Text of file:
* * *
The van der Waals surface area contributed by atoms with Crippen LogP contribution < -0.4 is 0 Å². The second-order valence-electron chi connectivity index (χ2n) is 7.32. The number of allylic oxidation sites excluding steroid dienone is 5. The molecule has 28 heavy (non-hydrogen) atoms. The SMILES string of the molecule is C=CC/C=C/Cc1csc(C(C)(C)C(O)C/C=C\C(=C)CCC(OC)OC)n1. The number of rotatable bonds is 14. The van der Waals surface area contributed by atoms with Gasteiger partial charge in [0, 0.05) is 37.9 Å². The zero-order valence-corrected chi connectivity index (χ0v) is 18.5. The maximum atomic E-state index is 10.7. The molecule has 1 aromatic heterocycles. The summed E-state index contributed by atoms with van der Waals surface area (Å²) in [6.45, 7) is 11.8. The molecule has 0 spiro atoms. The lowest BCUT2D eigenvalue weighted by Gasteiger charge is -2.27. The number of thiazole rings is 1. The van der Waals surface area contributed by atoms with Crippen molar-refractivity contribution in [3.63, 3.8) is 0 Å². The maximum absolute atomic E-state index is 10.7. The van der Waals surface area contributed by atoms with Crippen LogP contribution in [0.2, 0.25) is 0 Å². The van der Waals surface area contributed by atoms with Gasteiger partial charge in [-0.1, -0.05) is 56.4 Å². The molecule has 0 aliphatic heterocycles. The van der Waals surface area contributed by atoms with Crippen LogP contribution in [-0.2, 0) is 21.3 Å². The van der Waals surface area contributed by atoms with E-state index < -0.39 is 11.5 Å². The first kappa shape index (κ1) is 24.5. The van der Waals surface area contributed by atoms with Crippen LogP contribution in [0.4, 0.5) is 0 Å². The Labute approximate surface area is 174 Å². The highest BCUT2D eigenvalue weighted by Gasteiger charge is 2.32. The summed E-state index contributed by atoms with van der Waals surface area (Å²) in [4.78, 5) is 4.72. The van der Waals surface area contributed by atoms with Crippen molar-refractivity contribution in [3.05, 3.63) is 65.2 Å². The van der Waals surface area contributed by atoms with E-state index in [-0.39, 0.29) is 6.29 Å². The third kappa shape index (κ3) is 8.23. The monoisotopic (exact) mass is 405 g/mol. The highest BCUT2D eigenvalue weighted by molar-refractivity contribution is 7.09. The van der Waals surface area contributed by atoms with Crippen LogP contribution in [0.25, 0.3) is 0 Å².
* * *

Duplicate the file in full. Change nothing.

The van der Waals surface area contributed by atoms with Crippen LogP contribution < -0.4 is 0 Å². The second-order valence-electron chi connectivity index (χ2n) is 7.32. The number of allylic oxidation sites excluding steroid dienone is 5. The molecule has 28 heavy (non-hydrogen) atoms. The SMILES string of the molecule is C=CC/C=C/Cc1csc(C(C)(C)C(O)C/C=C\C(=C)CCC(OC)OC)n1. The number of rotatable bonds is 14. The van der Waals surface area contributed by atoms with Gasteiger partial charge in [0, 0.05) is 37.9 Å². The zero-order valence-corrected chi connectivity index (χ0v) is 18.5. The maximum atomic E-state index is 10.7. The molecule has 1 aromatic heterocycles. The summed E-state index contributed by atoms with van der Waals surface area (Å²) in [6.45, 7) is 11.8. The molecule has 0 spiro atoms. The lowest BCUT2D eigenvalue weighted by Gasteiger charge is -2.27. The number of thiazole rings is 1. The van der Waals surface area contributed by atoms with Crippen molar-refractivity contribution in [3.63, 3.8) is 0 Å². The maximum absolute atomic E-state index is 10.7. The van der Waals surface area contributed by atoms with Crippen LogP contribution in [0.2, 0.25) is 0 Å². The van der Waals surface area contributed by atoms with Gasteiger partial charge in [-0.1, -0.05) is 56.4 Å². The molecule has 0 aliphatic heterocycles. The van der Waals surface area contributed by atoms with Crippen LogP contribution in [-0.2, 0) is 21.3 Å². The van der Waals surface area contributed by atoms with E-state index < -0.39 is 11.5 Å². The first kappa shape index (κ1) is 24.5. The van der Waals surface area contributed by atoms with Crippen LogP contribution in [0.4, 0.5) is 0 Å². The Labute approximate surface area is 174 Å². The highest BCUT2D eigenvalue weighted by Gasteiger charge is 2.32. The summed E-state index contributed by atoms with van der Waals surface area (Å²) in [4.78, 5) is 4.72. The van der Waals surface area contributed by atoms with Crippen molar-refractivity contribution in [3.05, 3.63) is 65.2 Å². The van der Waals surface area contributed by atoms with E-state index in [-0.39, 0.29) is 6.29 Å². The third kappa shape index (κ3) is 8.23. The monoisotopic (exact) mass is 405 g/mol. The highest BCUT2D eigenvalue weighted by molar-refractivity contribution is 7.09. The van der Waals surface area contributed by atoms with Crippen LogP contribution in [0.25, 0.3) is 0 Å².